Companies on both sides of the Atlantic suffered less negative currency impact during the second quarter of 2016 than in the same period a year earlier, reports FiREapps. However, the UK’s vote on June 23 to exit the European Union (EU) – towards the end of Q2 – will have impacted on many companies in the four months since then.
Since 2011 the currency management consulting firm has issued a quarterly assessment of the impact that currency volatility has on publicly traded companies and the impact – both positive and negative – that currency fluctuations have on the bottom line for multinational corporations (MNCs).
In Q2 of 2016, FiREapps says that a total of 296 companies – 225 in North America and 71 in Europe – reported negative currency impacts caused by volatility. Of the companies that quantified the impact reported that it totalled US$10.26bn, comprised of US$6.9bn in North America and US$3.36bn in Europe.
The total was 47% less than the US$19.49bn reported in Q2 2015, but 162% more than two years earlier, with only US$3.91bn reported in Q2 2014. However, since the euro crisis of mid-2012 when currency volatility was at its peak it has steadily re-established itself as normal and FiREapps believes that the calmer conditions of the most recent quarter will probably prove to be only a brief respite.
The group notes that Brexit is the seventh currency crisis recorded since the start of 2015, with currency cycles increasingly measured in quarters rather than years. The recent sharp fall in the pound (GBP) was preceded by crises for the Swiss franc (CHF), the euro (EUR), the Chinese yuan (CNY), the Brazilian real (BRL) and the Mexican peso (MXN) in 2015, followed by the Japanese yen (JPY) in Q1 2016.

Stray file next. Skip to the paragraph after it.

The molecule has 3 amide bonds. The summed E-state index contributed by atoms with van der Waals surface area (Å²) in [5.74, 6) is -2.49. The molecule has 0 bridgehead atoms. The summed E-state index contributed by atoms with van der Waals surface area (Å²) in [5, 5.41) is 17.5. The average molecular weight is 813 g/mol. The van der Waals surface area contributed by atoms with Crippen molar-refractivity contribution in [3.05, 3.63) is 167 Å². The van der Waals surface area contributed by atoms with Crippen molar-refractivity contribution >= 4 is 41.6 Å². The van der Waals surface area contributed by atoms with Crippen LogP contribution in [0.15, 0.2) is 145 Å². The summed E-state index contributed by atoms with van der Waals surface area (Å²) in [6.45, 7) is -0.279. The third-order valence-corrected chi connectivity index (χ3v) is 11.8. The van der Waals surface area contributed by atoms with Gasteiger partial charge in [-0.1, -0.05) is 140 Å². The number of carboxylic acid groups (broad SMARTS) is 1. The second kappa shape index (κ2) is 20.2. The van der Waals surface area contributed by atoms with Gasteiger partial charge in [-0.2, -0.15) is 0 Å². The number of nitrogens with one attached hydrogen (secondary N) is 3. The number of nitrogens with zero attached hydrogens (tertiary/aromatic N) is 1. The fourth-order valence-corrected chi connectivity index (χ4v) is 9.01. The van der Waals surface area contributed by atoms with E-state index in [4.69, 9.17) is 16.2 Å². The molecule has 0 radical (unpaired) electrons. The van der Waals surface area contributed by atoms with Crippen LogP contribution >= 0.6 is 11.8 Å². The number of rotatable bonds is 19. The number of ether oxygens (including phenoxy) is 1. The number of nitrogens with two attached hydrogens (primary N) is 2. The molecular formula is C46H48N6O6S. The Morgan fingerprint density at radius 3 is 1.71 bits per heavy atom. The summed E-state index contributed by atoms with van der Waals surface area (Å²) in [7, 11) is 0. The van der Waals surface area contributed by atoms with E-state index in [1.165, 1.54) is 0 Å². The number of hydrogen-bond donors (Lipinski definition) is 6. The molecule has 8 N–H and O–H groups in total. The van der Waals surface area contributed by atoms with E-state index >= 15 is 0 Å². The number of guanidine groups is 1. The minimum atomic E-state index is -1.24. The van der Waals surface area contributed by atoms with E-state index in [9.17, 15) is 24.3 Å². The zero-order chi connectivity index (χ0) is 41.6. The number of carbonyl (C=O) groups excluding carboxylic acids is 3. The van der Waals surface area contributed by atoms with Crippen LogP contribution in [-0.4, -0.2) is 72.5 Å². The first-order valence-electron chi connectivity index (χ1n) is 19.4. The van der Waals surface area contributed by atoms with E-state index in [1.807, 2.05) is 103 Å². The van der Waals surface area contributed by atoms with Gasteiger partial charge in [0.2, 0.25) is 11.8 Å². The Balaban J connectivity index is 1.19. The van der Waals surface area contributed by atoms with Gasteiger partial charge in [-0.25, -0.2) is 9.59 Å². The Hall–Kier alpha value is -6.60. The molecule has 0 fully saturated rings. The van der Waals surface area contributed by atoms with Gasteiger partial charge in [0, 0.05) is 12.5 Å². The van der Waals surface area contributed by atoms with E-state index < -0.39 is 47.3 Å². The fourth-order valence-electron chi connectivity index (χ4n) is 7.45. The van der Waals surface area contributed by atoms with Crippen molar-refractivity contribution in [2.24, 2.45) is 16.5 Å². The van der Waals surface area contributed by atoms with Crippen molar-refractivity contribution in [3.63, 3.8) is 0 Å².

FiREapps comments that Q2 is typically the quarter when the least number of currency impacts and the lowest quantified impact is reported. “We have no explanation for what drives this phenomenon, it simply seems that (repeatably) less attention is given to FX in Q2 reporting than in any other quarter,” it adds. “As a result, we expect this trend in data reporting is also obfuscating the impact of Brexit.”
During Q2 of 2016, a total of 45 North American corporates reported that GBP volatility had impacted on their earnings. Other currencies in the top five were EUR (21), the Canadian dollar (CAD) (17); JPY (11) and BRL (10). Corresponding figures for European companies in the same period were GBP (14); EUR (13); BRL (!2); CNY (11) and Russian ruble (RUB) (9).
“Like their North American counterparts, European corporates are sustaining currency surprises in all markets, across a mix of regions,” said FiREapps. “It is for this reason that an increasing number of MNCs manage currency risk across the complete portfolio of currency pairs to which they are exposed.”
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